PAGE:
Physician Aggregation
Amir Dan Rubin, president and CEO of One Medical, begins his article on building physician networks through partnerships by emphasizing the rapid pace at which health care organizations are aligning with physicians.

He points out that in the latest Futurescan national survey of hospital and health system leaders, 76 percent of respondents say they are already growing their networks by more than 25 percent or are likely to do so in the next five years. He says the survey also indicates that three-quarters of respondents are
operating their network at a loss or are willing to do so to achieve broader strategic objectives.

According to Rubin, health systems are pursuing these investments to attract more covered lives to their networks; to deliver higher levels of service, access and value; and to prevent physicians and their patient bases from becoming aligned with competing networks. One of the best ways to accomplish these goals, he says, is through partnerships, including affiliations, joint ventures, clinically integrated networks, lease arrangements, management services offerings, cost-plus contracts, fee-for-service billing and capitated or accountable care organization-like arrangements. Many providers, he adds, find that these options can reduce capital burdens and business risks because all partnering organizations commit resources and management energy to the initiatives.

James E. Orlikoff, president of Orlikoff & Associates Inc. and a renowned expert on governance and the emerging health care environment, begins his article by stating that the traditional governance model “can no longer be taken for granted” in “the rapidly changing and radically challenging health care landscape.”

He says hospital and health system boards are getting older: Since 2005, the percentage of board members under the age of 50 has declined. Furthermore, time demands on board members are growing and are an increasing cause of complaint. Looking ahead, Orlikoff predicts leaders can expect the following:
  • Recruiting and retaining qualified board members will become more difficult.
  • Effectively integrating members of the millennial generation and Generation X into current governance models will be a growing problem
  • Leaders will experiment with new approaches to governance, with mixed results.

As the traditional model of governance nears the end of its useful life, Orlikoff says, “We must begin to conceptualize and then to experiment with new models that are relevant to a radically different future.”

Policy and Regulation
Erin C. Fuse Brown, J.D., an associate professor of law and a faculty member of the Center for Law, Health and Society at the Georgia State University College of Law, provides an insightful perspective on the growing importance of the states’ role in establishing health care policies and regulations.

Fuse Brown says that nearly a decade after the passage of the Affordable Care Act, political gridlock has made it difficult for the federal government to move forward with national reforms, while a renewed emphasis on state flexibility means states are stepping into the vacuum to take action on a variety of health care concerns. She notes that the stakes are high because rising medical expenses translate to increasing budgetary pressure for states, squeezing out other public priorities such as education and infrastructure.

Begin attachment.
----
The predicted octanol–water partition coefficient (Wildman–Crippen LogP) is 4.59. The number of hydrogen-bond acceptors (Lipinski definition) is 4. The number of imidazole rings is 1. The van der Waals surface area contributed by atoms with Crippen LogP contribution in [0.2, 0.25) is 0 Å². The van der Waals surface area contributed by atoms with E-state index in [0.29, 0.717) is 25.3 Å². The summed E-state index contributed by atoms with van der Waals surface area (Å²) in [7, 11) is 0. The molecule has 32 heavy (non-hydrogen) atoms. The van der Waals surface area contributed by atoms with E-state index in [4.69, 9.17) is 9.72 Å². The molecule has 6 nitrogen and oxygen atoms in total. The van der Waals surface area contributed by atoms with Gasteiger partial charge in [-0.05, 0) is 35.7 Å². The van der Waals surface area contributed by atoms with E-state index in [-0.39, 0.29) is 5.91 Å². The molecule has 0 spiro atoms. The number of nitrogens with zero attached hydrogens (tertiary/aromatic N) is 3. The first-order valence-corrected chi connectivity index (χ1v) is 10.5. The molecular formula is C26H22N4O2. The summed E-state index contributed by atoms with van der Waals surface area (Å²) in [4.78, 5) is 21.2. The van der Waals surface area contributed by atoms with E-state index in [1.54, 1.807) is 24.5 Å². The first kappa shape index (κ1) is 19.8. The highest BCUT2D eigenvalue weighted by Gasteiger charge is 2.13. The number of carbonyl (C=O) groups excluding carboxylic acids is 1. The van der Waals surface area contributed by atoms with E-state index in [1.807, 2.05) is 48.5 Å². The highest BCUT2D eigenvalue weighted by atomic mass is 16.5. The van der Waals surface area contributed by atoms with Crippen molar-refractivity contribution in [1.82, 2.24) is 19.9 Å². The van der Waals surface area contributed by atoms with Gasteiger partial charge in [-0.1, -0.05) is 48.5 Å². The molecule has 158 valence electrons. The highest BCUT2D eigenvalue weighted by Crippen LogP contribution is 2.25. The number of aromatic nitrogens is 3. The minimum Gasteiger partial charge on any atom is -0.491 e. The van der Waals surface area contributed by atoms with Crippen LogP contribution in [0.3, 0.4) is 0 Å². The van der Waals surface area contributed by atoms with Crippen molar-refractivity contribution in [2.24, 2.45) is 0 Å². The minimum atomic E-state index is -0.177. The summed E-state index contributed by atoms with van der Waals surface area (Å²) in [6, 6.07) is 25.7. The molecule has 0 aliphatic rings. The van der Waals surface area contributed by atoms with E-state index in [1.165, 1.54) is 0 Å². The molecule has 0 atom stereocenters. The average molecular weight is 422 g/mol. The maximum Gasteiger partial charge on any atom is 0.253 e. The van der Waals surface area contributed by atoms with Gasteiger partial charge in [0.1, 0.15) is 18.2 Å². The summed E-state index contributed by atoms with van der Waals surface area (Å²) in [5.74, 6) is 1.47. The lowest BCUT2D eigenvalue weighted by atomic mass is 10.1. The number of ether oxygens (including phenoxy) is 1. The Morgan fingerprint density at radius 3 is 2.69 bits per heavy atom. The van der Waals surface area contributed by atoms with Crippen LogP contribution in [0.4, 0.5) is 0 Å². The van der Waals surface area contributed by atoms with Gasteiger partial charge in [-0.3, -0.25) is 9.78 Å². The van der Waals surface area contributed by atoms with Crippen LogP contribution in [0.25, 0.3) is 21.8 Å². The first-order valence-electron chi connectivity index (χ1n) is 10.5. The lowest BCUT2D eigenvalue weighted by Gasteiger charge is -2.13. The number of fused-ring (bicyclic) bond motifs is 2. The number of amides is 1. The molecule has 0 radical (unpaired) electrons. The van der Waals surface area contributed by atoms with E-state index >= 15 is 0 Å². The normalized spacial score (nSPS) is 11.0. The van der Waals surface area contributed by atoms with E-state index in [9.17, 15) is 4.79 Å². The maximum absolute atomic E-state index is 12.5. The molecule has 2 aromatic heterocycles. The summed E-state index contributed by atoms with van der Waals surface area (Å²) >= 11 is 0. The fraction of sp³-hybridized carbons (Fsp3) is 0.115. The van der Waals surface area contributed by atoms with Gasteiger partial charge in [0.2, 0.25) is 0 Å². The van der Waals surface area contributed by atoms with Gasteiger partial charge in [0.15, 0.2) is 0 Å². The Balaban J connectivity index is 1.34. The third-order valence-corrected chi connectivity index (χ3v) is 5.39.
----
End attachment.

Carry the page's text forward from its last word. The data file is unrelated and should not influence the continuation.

In response, states are focusing on three key issues:
  1. Rising costs from consolidation.
  2. Drug price increases.
  3. Affordability for health care consumers.

Fuse Brown concludes that the growing role of states will mean more state-by-state variation. Hospitals and health systems will need to concentrate not just on health care policies at the federal level but also on a proliferation of state regulations that will affect their facilities, finances and delivery models.

Susan Salka, president and CEO of AMN Healthcare, leads the country’s largest health care staffing and recruitment company. In her article, Salka describes the industry’s unprecedented workforce shortages across the country as one of the most critical issues facing hospitals and health systems now and in the future.

She points out that the growing deficit of qualified physicians, nurses and many other medical professionals is driving problems related to hiring, retention, turnover, unit staffing and scheduling, morale, quality of care and overtime costs. According to Salka, health care employment continues to
boom but still cannot keep pace with demand because of two leading drivers:
  • An aging population that is consuming more health care services.
  • The wave of retirements among baby boomer practitioners.

To help resolve the crisis, she calls for investment in modernizing the field’s human resources sector. Salka says providers that use innovative best practices in recruitment and retention, coupled with hiring outside health care staffing experts when needed, is a formula for success in the escalating race for clinical talent.

Futurescan once again identifies key issues and emerging trends that demand an informed and planned response by health care leaders. The articles by this year’s panel of experts provide evidence-based insights designed to help hospitals and health systems prepare for a range of strategic, market, policy,
social, economic and competitive challenges and to guide them in taking the actions required to be successful in the ever-changing health care landscape.

To learn more...
Click here for more information about Futurescan 2019-2024.